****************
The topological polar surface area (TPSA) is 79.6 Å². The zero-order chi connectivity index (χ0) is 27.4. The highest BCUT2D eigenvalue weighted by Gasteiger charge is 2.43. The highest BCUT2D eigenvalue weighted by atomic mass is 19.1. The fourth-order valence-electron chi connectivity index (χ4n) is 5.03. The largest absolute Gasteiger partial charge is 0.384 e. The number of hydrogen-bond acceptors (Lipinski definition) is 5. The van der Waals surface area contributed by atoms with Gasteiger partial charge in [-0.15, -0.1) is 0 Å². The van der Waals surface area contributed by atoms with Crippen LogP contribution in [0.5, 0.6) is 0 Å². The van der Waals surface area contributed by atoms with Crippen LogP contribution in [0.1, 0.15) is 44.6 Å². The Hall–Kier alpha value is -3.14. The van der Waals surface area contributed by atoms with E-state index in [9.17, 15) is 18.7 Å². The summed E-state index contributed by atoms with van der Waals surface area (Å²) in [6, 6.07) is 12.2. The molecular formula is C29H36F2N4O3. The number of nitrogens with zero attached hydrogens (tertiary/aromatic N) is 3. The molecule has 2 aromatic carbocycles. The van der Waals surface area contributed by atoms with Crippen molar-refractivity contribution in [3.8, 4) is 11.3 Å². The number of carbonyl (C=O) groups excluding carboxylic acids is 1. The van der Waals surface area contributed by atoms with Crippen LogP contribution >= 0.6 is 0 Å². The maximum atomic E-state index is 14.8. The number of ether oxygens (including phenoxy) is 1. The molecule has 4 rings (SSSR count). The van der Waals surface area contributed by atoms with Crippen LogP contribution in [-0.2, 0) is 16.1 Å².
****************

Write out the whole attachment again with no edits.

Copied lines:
The topological polar surface area (TPSA) is 79.6 Å². The zero-order chi connectivity index (χ0) is 27.4. The highest BCUT2D eigenvalue weighted by Gasteiger charge is 2.43. The highest BCUT2D eigenvalue weighted by atomic mass is 19.1. The fourth-order valence-electron chi connectivity index (χ4n) is 5.03. The largest absolute Gasteiger partial charge is 0.384 e. The number of hydrogen-bond acceptors (Lipinski definition) is 5. The van der Waals surface area contributed by atoms with Gasteiger partial charge in [-0.15, -0.1) is 0 Å². The van der Waals surface area contributed by atoms with Crippen LogP contribution in [0.5, 0.6) is 0 Å². The van der Waals surface area contributed by atoms with Crippen LogP contribution in [0.1, 0.15) is 44.6 Å². The Hall–Kier alpha value is -3.14. The van der Waals surface area contributed by atoms with E-state index in [9.17, 15) is 18.7 Å². The summed E-state index contributed by atoms with van der Waals surface area (Å²) in [6, 6.07) is 12.2. The molecular formula is C29H36F2N4O3. The number of nitrogens with zero attached hydrogens (tertiary/aromatic N) is 3. The molecule has 2 aromatic carbocycles. The van der Waals surface area contributed by atoms with Crippen molar-refractivity contribution in [3.8, 4) is 11.3 Å². The number of carbonyl (C=O) groups excluding carboxylic acids is 1. The van der Waals surface area contributed by atoms with Crippen LogP contribution >= 0.6 is 0 Å². The maximum atomic E-state index is 14.8. The number of ether oxygens (including phenoxy) is 1. The molecule has 4 rings (SSSR count). The van der Waals surface area contributed by atoms with Crippen LogP contribution in [-0.2, 0) is 16.1 Å².